Tuesday, April 22, 2014

New paper finds many positive benefits of climate change in the 'untouched areas of Russia'

A paper published on Earth Day today in Global Change Biology examines the impact of climate change since 1900 on "untouched areas of Russia" in the Urals mountain range and finds significant positive effects including ongoing forest expansion, high density of seedlings and saplings, a "more favorable microclimate", increased precipitation and snow while "summer temperatures have only changed slightly (~0.05°C/decade)", and growth forms of trees indicating less severe winter conditions.

That is, none of the changes since 1900 in the Urals described by the authors would be considered a negative impact of climate change and are instead considered improved winter conditions.

Treeline advances along the Urals mountain range – driven by improved winter conditions?

Global Change Biology by Frank Hagedorn, Stepan G. Shiyatov, Valeriy S. Mazepa, Nadezhda M. Devi, Andrey A. Grigor'ev, Alexandr A. Bartish, Valeriy V. Fomin, Denis S. Kapralov, Maxim Terent'ev, Harald Bugman, Andreas Rigling, Pavel A. Moiseev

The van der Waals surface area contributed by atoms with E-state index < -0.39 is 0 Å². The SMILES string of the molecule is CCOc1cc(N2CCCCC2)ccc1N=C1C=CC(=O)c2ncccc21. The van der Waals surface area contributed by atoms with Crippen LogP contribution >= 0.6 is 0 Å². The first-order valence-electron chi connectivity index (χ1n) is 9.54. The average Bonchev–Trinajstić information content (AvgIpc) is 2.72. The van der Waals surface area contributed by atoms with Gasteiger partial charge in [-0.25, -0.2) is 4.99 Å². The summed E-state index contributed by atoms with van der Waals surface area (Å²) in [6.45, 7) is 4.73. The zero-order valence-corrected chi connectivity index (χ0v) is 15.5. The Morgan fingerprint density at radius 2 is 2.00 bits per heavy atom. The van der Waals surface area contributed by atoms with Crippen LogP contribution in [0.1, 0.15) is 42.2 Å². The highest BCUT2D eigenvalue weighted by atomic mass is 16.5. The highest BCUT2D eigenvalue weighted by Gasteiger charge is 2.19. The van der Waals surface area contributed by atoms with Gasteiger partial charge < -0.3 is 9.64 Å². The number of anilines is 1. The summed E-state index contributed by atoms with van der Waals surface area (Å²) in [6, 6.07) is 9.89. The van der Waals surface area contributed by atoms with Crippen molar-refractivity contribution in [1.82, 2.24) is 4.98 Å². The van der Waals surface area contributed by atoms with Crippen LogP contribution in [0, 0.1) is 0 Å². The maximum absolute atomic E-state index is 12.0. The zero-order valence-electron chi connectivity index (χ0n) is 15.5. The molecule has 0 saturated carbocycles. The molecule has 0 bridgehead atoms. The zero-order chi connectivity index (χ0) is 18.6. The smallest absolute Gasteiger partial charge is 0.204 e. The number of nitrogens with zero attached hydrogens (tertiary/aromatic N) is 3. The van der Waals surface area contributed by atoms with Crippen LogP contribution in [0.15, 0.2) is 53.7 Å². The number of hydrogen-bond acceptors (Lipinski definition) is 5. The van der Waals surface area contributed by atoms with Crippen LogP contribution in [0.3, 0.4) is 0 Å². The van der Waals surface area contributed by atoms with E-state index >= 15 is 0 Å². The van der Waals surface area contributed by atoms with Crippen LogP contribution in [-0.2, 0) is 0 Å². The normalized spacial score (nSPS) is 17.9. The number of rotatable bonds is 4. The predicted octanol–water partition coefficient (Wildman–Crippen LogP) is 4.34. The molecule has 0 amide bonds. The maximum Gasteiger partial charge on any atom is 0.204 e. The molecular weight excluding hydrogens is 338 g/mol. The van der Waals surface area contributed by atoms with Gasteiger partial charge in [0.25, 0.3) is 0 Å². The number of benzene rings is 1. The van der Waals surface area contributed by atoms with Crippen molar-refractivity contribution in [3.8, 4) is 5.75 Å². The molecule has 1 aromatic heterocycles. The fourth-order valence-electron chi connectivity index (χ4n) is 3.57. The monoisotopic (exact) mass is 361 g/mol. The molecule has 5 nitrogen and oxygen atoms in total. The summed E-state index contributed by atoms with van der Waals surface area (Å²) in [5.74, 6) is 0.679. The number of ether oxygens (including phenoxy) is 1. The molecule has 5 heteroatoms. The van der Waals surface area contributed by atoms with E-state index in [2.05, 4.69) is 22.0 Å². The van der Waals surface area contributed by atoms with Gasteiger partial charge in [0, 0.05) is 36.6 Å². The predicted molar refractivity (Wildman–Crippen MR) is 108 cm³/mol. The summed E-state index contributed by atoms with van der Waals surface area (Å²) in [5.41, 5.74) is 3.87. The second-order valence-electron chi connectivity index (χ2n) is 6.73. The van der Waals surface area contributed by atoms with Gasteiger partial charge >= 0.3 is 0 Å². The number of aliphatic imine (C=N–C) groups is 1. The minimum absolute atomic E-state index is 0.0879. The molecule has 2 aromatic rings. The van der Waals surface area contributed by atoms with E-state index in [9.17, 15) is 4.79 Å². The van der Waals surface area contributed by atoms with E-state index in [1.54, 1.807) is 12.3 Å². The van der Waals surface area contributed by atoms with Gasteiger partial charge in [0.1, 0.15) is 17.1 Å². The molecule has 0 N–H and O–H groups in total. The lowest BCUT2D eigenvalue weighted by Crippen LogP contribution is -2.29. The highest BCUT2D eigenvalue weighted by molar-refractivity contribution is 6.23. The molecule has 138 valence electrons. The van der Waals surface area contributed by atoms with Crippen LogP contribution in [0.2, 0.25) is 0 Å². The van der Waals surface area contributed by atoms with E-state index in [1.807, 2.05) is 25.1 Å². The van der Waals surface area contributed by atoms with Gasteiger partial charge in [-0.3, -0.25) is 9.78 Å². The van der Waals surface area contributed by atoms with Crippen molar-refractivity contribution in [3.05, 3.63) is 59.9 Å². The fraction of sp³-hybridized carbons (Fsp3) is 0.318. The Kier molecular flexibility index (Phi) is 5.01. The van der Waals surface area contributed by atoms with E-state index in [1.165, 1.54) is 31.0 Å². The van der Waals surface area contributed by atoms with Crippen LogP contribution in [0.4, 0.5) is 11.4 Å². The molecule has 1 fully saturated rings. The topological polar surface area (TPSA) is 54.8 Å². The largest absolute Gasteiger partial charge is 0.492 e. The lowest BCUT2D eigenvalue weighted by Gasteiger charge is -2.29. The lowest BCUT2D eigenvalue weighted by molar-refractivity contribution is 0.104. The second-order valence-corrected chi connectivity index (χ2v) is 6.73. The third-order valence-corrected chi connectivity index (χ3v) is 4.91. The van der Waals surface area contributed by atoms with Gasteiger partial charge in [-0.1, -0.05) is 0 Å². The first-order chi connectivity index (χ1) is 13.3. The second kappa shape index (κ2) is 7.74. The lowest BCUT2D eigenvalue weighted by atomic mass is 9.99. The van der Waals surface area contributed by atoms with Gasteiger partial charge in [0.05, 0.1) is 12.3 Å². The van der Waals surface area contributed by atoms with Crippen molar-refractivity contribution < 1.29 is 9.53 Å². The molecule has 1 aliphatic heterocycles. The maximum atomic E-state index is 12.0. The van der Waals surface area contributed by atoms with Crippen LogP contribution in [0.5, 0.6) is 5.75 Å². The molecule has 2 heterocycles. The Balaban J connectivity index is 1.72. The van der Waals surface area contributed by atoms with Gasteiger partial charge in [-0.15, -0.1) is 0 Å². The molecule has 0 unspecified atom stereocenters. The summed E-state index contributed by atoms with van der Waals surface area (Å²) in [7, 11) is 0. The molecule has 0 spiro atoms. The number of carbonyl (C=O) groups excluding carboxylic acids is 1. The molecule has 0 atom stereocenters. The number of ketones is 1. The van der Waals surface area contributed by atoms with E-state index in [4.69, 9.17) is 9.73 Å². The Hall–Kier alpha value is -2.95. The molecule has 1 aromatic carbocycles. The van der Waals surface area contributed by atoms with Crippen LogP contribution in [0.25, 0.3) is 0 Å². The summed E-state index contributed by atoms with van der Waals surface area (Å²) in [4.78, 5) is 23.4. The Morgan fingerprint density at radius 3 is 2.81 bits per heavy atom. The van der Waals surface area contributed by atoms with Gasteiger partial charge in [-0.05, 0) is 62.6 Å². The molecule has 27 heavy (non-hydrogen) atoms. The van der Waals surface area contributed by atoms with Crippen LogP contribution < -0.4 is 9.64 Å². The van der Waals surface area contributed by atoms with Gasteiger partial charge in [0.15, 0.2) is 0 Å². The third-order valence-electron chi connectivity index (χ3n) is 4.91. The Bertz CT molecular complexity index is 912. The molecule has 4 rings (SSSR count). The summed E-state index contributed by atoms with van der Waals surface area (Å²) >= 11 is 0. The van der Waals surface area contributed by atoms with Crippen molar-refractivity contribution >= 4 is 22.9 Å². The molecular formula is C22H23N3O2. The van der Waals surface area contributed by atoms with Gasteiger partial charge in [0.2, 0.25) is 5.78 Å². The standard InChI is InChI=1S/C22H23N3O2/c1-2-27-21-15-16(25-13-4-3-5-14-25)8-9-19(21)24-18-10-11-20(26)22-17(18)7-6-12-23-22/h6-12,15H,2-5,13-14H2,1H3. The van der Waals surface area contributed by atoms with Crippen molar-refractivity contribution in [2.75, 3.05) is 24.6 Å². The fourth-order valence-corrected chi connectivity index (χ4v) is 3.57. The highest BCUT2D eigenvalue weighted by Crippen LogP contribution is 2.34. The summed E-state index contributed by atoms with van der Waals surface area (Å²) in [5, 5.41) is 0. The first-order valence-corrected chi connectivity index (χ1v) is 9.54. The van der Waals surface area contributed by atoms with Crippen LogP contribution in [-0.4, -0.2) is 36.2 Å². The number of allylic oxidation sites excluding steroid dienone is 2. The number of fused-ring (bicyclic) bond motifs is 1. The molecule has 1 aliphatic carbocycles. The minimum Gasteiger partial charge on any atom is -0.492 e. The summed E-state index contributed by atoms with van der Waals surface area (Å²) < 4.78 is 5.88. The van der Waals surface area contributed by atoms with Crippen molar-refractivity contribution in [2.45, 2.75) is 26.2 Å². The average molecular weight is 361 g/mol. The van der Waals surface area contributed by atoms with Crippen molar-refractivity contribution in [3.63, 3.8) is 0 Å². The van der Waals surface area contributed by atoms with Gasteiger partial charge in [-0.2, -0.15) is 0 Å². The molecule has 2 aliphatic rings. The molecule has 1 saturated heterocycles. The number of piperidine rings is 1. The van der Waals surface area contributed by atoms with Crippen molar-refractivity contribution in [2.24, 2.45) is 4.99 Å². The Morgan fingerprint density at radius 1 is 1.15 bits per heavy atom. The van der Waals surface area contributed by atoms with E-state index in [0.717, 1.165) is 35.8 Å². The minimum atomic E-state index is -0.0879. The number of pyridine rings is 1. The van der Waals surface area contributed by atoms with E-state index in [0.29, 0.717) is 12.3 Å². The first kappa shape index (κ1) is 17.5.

High-altitude treelines are temperature-limited vegetation boundaries, but little quantitative evidence exists about the impact of climate change on treelines in untouched areas of Russia. Here, we estimated how forest-tundra ecotones have changed during the last century along the Ural mountains. In the South, North, Sub-Polar and Polar Urals, we compared 450 historical and recent photographs and determined the ages of 11,100 trees along 16 altitudinal gradients. In these four regions, boundaries of open and closed forests (crown covers above 20 and 40%) expanded upwards by 4 to 8 m in altitude per decade. Results strongly suggest that snow was an important driver for these forest advances: (1) Winter precipitation has increased substantially throughout the Urals (~7 mm/decade), which corresponds to almost a doubling in the Polar Urals, while summer temperatures have only changed slightly (~0.05°C/decade). (2) There was a positive correlation between canopy cover, snow height and soil temperatures, suggesting that an increasing canopy cover promotes snow accumulation and, hence, a more favorable microclimate. (3) Tree age analysis showed that forest expansion mainly began around the year 1900 on concave wind-sheltered slopes with thick snow covers, while it started in the 1950s and 1970s on slopes with shallower snow covers. (4) During the 20th century, dominant growth forms of trees have changed from multi-stemmed trees, resulting from harsh winter conditions, to single-stemmed trees. While 87, 31, and 93% of stems appearing before 1950 were from multi-stemmed trees in the South, North and Polar Urals, more than 95% of the younger trees had a single stem. Currently, there is a high density of seedlings and saplings in the forest-tundra ecotone, indicating that forest expansion is ongoing and that alpine tundra vegetation will disappear from most mountains of the South and North Urals where treeline is already close to the highest peaks.

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